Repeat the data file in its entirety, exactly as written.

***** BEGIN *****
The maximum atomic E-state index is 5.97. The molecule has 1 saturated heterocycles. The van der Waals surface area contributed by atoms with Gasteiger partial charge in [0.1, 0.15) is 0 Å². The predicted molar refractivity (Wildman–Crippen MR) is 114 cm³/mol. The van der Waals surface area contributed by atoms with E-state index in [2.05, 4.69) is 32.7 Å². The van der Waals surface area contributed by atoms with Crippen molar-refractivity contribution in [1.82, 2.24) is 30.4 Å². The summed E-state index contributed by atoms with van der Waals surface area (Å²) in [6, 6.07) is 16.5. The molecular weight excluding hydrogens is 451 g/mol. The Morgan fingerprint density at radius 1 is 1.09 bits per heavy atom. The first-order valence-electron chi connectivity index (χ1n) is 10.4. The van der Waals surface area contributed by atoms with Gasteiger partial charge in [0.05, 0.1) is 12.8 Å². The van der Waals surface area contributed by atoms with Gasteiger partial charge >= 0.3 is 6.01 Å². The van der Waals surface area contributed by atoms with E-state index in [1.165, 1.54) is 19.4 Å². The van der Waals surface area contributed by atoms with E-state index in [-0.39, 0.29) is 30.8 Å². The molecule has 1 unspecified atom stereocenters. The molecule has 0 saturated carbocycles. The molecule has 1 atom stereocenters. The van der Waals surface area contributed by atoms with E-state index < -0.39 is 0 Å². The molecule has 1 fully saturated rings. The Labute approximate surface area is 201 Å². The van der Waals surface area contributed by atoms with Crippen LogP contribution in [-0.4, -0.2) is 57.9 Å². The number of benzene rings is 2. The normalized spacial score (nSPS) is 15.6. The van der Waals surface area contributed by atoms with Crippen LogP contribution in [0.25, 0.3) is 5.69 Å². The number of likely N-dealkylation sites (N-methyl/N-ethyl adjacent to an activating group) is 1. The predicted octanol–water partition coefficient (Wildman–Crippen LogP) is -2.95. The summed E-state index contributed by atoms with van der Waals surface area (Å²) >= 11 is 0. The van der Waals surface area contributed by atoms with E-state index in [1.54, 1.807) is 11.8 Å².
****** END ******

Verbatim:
The maximum atomic E-state index is 5.97. The molecule has 1 saturated heterocycles. The van der Waals surface area contributed by atoms with Gasteiger partial charge in [0.1, 0.15) is 0 Å². The predicted molar refractivity (Wildman–Crippen MR) is 114 cm³/mol. The van der Waals surface area contributed by atoms with E-state index in [2.05, 4.69) is 32.7 Å². The van der Waals surface area contributed by atoms with Crippen molar-refractivity contribution in [1.82, 2.24) is 30.4 Å². The summed E-state index contributed by atoms with van der Waals surface area (Å²) in [6, 6.07) is 16.5. The molecular weight excluding hydrogens is 451 g/mol. The Morgan fingerprint density at radius 1 is 1.09 bits per heavy atom. The first-order valence-electron chi connectivity index (χ1n) is 10.4. The van der Waals surface area contributed by atoms with Gasteiger partial charge in [0.05, 0.1) is 12.8 Å². The van der Waals surface area contributed by atoms with Gasteiger partial charge >= 0.3 is 6.01 Å². The van der Waals surface area contributed by atoms with E-state index in [1.165, 1.54) is 19.4 Å². The van der Waals surface area contributed by atoms with E-state index in [-0.39, 0.29) is 30.8 Å². The molecule has 1 unspecified atom stereocenters. The molecule has 0 saturated carbocycles. The molecule has 1 atom stereocenters. The van der Waals surface area contributed by atoms with E-state index < -0.39 is 0 Å². The molecule has 1 fully saturated rings. The Labute approximate surface area is 201 Å². The van der Waals surface area contributed by atoms with Crippen LogP contribution in [-0.4, -0.2) is 57.9 Å². The number of benzene rings is 2. The normalized spacial score (nSPS) is 15.6. The van der Waals surface area contributed by atoms with Crippen LogP contribution in [0.25, 0.3) is 5.69 Å². The number of likely N-dealkylation sites (N-methyl/N-ethyl adjacent to an activating group) is 1. The predicted octanol–water partition coefficient (Wildman–Crippen LogP) is -2.95. The summed E-state index contributed by atoms with van der Waals surface area (Å²) >= 11 is 0. The van der Waals surface area contributed by atoms with E-state index in [1.54, 1.807) is 11.8 Å².